After a week in the Andes, Banos proved to be a lovely change of scenery. Our time in the Quilotoa Loop was great but I am a warm weather girl at heart and I relished being able to ditch my layers and breath in the balmier air of this town.

We decided after much chopping and changing of plans to follow up a week long sojourn in the Andes with a week in Banos. We had read good things about this tourist town, it is popular due to its thermal baths, massages and beauty treatments and the adventure activities that abound in the surrounding region. Whilst searching for a place to pull up stumps for a while I came across some very positive reviews on Trip Advisor about a Kiwi and Aussie run Hostel, La Casa Verde. Like the Black Sheep Inn that we stayed at prior, La Casa Verde emphasised their efforts to reduce their impact on the environment and that, coupled with the appeal of staying with some expats saw us arrive to Rebecca and Doug’s place with eager expectations.

Our expectations were met and not long after exceeded. Rebecca and Doug themselves proved to be wonderful hosts – How could I not be won over when they produced a jar of vegemite at our first breakfast! The first and only I have come across in about eight months, and in Ecuador of all places! La Casa itself was such an appealing haven of calm. It is situated on a river and the whole feel of the place is that of a home and not a hostel. Our room was wonderful as well with excellent views of the river and mountains. It was extremely spacious and had a big comfy bed that you could listen to the sound of the river at night. I think the sound of this subconsciously reminded us both of our home in Cronulla, where we would always go to sleep with the soothing white noise of the waves. It certainly did have that home away from home feel about it. In fact, even the air in Banos had the same humid grassy freshness that I love about Northern NSW and as this is a place I have spent a large portion of my life when on holidays, that echo of that smell made me feel even more at home in Banos.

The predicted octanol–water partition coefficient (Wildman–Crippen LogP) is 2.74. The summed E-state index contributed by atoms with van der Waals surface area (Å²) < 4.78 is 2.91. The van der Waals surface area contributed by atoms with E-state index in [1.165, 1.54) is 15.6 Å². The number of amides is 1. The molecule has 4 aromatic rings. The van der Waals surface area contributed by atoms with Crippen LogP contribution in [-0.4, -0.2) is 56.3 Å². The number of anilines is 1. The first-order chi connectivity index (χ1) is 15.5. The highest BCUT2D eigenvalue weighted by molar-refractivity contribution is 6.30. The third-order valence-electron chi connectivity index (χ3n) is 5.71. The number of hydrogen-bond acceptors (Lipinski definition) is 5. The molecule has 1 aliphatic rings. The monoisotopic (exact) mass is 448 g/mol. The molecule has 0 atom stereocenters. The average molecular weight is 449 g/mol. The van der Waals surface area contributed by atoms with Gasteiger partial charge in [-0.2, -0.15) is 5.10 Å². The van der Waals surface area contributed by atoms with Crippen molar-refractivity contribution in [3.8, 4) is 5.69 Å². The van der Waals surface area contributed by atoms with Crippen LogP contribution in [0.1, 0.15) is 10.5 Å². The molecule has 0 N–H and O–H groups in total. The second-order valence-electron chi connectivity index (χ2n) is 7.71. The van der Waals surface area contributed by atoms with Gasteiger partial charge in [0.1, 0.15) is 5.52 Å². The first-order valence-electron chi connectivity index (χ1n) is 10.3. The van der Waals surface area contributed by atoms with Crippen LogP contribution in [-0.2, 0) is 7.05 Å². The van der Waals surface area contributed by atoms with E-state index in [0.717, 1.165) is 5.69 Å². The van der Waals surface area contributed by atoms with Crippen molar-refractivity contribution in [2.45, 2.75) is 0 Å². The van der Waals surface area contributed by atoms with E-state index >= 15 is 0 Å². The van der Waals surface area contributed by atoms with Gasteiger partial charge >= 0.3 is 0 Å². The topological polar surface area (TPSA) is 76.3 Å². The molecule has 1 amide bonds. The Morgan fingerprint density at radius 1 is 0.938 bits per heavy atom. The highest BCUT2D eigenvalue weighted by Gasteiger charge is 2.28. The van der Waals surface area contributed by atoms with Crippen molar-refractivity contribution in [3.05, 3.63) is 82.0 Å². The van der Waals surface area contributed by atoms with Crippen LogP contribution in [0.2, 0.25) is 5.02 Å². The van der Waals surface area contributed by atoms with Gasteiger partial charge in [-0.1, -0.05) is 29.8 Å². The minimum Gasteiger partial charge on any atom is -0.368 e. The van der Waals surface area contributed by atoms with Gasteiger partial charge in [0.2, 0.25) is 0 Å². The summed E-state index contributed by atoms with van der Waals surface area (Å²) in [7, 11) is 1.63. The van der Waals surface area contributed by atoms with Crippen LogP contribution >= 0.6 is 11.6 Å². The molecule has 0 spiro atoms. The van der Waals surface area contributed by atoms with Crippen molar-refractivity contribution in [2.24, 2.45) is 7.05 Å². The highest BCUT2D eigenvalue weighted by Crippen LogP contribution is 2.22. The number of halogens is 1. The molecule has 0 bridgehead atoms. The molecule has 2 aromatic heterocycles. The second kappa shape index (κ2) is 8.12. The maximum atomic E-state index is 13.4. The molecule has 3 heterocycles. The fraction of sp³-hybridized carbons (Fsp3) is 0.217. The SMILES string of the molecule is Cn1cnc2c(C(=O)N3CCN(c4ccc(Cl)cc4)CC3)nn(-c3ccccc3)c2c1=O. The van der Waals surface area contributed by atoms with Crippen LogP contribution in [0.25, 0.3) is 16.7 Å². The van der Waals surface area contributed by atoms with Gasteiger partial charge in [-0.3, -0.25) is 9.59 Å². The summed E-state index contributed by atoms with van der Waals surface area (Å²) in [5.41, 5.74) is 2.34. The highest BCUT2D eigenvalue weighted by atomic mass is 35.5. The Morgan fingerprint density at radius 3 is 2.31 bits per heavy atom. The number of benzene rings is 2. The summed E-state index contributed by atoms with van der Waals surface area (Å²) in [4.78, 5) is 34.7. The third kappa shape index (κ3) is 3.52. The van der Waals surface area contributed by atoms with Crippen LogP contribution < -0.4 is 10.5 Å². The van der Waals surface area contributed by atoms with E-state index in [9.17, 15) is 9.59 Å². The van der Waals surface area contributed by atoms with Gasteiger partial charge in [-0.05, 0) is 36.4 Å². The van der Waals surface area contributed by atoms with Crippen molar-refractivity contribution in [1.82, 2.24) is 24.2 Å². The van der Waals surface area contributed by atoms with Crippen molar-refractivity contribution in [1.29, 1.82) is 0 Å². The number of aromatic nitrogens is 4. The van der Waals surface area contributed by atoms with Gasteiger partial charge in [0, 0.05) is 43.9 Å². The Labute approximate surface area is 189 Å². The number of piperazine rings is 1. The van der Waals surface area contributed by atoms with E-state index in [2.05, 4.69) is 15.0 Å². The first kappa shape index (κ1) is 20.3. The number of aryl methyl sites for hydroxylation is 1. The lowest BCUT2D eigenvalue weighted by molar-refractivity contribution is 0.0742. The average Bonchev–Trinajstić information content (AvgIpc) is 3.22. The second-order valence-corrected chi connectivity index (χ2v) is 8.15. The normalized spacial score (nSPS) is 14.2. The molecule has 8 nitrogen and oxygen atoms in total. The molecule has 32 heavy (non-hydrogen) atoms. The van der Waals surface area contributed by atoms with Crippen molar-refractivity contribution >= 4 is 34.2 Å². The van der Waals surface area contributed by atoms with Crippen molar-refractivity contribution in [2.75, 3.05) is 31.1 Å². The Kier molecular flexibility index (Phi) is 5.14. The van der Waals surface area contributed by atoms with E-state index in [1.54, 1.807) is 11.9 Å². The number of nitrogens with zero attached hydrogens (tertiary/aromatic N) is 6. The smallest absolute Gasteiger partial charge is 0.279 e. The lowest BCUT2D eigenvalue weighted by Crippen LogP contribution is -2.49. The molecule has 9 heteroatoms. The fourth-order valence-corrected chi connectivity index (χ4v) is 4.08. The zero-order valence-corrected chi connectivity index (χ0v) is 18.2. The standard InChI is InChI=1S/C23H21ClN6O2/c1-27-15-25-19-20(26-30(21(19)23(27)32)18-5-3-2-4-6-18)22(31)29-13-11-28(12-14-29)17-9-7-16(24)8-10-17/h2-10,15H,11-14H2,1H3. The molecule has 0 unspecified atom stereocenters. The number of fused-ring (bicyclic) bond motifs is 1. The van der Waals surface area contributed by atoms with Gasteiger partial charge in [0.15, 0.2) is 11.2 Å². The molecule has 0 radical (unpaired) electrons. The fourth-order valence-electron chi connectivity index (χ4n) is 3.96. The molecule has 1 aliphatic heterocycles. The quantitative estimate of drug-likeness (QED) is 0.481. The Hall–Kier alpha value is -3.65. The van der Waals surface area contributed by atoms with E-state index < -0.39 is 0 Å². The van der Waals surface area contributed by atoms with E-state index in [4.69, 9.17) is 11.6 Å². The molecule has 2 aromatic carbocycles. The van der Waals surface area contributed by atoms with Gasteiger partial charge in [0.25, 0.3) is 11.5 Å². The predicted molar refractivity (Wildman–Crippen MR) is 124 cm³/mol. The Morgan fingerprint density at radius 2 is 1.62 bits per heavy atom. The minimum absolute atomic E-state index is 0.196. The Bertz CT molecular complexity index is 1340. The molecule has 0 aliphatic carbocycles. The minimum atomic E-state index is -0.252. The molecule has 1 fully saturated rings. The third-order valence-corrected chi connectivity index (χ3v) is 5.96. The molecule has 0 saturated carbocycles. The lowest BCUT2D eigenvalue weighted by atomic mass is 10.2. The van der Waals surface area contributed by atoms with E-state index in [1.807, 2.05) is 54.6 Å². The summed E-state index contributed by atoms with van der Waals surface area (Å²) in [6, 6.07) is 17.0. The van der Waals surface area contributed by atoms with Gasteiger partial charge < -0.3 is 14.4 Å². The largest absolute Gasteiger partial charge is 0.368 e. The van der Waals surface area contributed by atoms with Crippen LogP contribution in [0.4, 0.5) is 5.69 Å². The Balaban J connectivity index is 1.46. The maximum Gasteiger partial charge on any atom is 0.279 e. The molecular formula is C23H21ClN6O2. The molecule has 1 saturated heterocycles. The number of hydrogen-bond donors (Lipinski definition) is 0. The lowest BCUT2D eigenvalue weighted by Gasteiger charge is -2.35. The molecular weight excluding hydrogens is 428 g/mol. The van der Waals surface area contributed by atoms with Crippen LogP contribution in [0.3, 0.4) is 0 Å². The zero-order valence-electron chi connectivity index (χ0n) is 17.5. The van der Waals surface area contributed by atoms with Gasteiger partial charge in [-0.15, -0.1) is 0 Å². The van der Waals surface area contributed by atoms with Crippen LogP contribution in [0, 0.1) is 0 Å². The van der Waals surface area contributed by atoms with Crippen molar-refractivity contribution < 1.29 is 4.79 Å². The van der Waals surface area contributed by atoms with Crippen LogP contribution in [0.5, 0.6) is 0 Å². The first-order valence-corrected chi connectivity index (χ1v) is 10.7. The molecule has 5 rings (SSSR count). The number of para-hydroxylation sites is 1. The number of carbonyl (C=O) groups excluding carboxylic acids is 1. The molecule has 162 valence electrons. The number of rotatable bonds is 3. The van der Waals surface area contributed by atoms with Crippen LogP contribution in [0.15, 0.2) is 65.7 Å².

Another nice aspect of our time at La Casa was that at many of our breakfasts (and dinners when we had them there) were shared with the other guests. I really valued the communal eating at The Black Sheep Inn, so it was nice that at La Casa we could also spend some time each day chatting to other travellers and hearing their stories.